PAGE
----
6. [qui] ab Lautulis fugisse[n]t: this conjecture of Rubenius provides good sense but postulates a corruption which is hard to explain.1 Weissenborn, attempting a rather different kind of solution, proposed either ⟨eos secutus esset⟩ qui (ed.) or ⟨princeps eorum fuisset⟩ qui (Komm.), each of which postulates a corruption by saltus oculi of a kind which is common in prose texts; but though Appian and D.H. mention a military tribune who tried to escort the rebels, such supplements are not borne out by anything in L.'s text. Thus with hesitation I have followed Rubenius.
8. aeque … fuissent: it is impossible to deduce from L. whether this measure was in fact carried; that the equites were opposed to the sedition is likely enough (see Bayet, p. 95, and Hölkeskamp  105).
de stipendio equitum—merebant autem triplex ea tempestate—aera demerentur: the evolution of this triple payment is not wholly clear. The Romans believed that the eighteen centuries of cavalry in the centuriate system went back to either Servius pg 386Tullius (i. 43. 8–9) or Tarquinius Priscus (Cic. rep. ii. 36). All serving cavalrymen were provided with a horse by the state and were paid aes equestre for its purchase and aes hordearium for its provisioning (for these phrases see especially Gai. inst. iv. 27; also Cato, ORF 85–6, and Fest. 508). The latter was believed always to have been the responsibility of widows (i. 43. 9, Cic. loc. cit.), the former to have been an expense at first of the state (i. 43. 9) but later, after the censorship of Camillus in 403, to have devolved upon orphans (deduced from a combination of Cic. loc. cit., Plut. Popl. 12. 4, and Cam. 2. 4). Also in 403 (v. 7. 5–13) cavalrymen are said to have served for the first time with their own horses, and L. (§ 12) states that they were granted some pay (they obviously did not receive the two aera). Then in 401 (v. 12. 12) the cavalry are said to have been granted the triple stipendium to which L. refers here; Polybius (vi. 39. 12) also refers to this triple pay in his account of the Roman military practices of his day. In none of the three passages which mention this triple stipendium is any distinction drawn between cavalry serving equo publico and equo suo; and it may be that for this purpose no such distinction existed. We may note that in the distribution of donatives cavalrymen were regularly given three times as much as infantrymen; see the passages listed at x. 46. 15 n.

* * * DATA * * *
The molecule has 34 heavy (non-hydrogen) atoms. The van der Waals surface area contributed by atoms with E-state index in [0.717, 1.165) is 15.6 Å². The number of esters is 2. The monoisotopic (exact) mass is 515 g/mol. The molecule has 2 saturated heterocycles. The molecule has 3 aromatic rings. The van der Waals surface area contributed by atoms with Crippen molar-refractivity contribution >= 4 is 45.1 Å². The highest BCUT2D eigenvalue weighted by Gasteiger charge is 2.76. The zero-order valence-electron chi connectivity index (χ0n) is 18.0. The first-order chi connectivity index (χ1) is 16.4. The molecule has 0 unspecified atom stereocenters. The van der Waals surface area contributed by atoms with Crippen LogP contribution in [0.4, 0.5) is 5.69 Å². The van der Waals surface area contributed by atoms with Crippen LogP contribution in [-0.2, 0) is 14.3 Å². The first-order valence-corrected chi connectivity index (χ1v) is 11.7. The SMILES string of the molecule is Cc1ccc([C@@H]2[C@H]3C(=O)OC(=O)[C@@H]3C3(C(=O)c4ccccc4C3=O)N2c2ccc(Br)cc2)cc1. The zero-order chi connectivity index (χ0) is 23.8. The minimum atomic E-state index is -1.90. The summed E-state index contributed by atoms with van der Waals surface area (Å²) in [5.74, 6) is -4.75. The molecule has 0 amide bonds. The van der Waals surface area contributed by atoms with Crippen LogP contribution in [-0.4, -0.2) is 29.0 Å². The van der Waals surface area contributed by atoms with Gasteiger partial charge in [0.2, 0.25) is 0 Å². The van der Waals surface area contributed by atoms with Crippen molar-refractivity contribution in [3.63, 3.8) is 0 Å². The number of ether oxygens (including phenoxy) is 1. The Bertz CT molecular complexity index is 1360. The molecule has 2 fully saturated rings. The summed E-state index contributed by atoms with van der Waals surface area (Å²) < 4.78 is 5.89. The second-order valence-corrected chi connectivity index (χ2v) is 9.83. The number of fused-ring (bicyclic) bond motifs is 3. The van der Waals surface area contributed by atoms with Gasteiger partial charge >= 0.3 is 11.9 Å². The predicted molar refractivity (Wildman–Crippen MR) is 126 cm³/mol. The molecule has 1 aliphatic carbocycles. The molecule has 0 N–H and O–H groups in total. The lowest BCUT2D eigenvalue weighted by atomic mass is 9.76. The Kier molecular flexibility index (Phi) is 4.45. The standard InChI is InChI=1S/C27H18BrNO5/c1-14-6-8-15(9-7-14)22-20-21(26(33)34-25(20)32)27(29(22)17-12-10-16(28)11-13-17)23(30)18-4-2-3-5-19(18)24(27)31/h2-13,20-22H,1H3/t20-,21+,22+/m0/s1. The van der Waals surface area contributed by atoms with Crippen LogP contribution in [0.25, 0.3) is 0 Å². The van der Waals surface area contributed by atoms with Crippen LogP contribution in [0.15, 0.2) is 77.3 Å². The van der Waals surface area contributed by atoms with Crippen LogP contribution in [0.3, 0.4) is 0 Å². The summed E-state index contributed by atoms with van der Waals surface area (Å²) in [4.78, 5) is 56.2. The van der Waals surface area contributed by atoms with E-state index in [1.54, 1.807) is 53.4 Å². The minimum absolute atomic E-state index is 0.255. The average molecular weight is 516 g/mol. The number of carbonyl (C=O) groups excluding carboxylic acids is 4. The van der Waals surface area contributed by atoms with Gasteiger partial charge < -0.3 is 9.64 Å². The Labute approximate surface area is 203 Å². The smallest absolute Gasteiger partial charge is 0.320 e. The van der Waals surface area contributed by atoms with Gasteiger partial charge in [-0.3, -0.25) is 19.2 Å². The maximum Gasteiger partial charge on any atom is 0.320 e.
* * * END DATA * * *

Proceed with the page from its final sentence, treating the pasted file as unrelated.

Some scholars—such as De Sanctis—have denied that the cavalry could have received the aes equestre and hordearium in the period before 406 when stipendium was introduced for infantry (on which see vi. 31. 4 n.), and this argument may be correct. If, however, the tradition is to be defended, then the reconstruction of Gabba is as plausible as any: the cavalry were given their aera before this year in recognition of their high status, their major contribution to the fighting force, and the costs involved in the upkeep of a horse; but these payments were not related to stipendium or any centuriate classification which may then have existed. The introduction of stipendium for the infantry and the payments to the volunteers of 403 (if L.'s report is accurate) led to the introduction of the triple stipendium, but since widows and orphans were not registered in the centuries, the cavalry were kept for a while at a certain distance from the Servian system. Increasingly, however, this payment must have come from tributum: by the Second Punic War orphans and widows do not seem to have been making regular payments to the state (see xxiv. 18. 13–15).
The implications of aera demerentur in our passage are unclear. It cannot refer to the permanent abolition of the two aera (which would be the natural interpretation of the Latin) nor of the aes
pg 387equestre alone, since the evidence of Cato (see above) shows that the aes equestre still existed in the early second century; nor can it refer to a permanent reduction in the stipendium of the cavalry, since Polybius tells us that in his day they still drew this triple wage. Hill, noting that in Polybius' day the cost of fodder was deducted from a cavalryman's pay (vi. 39. 15), may thus have been correct to follow Mommsen in arguing that the aes hordearium alone was abolished. But the plural aera is puzzling, and it may be best to give it its natural interpretation and argue either that this measure was never passed or that it was passed but later repealed. L. does not in fact confirm that it was passed; but since all the other measures reported in this paragraph were carried, one would naturally have assumed that this too became law, were it not for the difficulties which aera then poses.
See further Mommsen (1887–8) iii. 236–7, 257 n. 3, De Sanctis (1907–64) ii. 194, Hill (1943) and (1952) 10–20, Ogilvie on i. 43. 8–9, Nicolet (1966–74) i. 25–45, and Gabba (1977) 24–6 = (1988) 129–31.
For ea tempestate see 26. 15 n.
1 Alschefski tentatively considered legi'st or legibus, neither of which is attractive.
2 M. Müller transposed tribunus militum and ordinum ductor, but this hardly helps the elucidation of the passage.
1 M. Müller [p. vi] varied this with ⟨deni⟩que ab Lautulis fugisset, but denique is hardly wanted.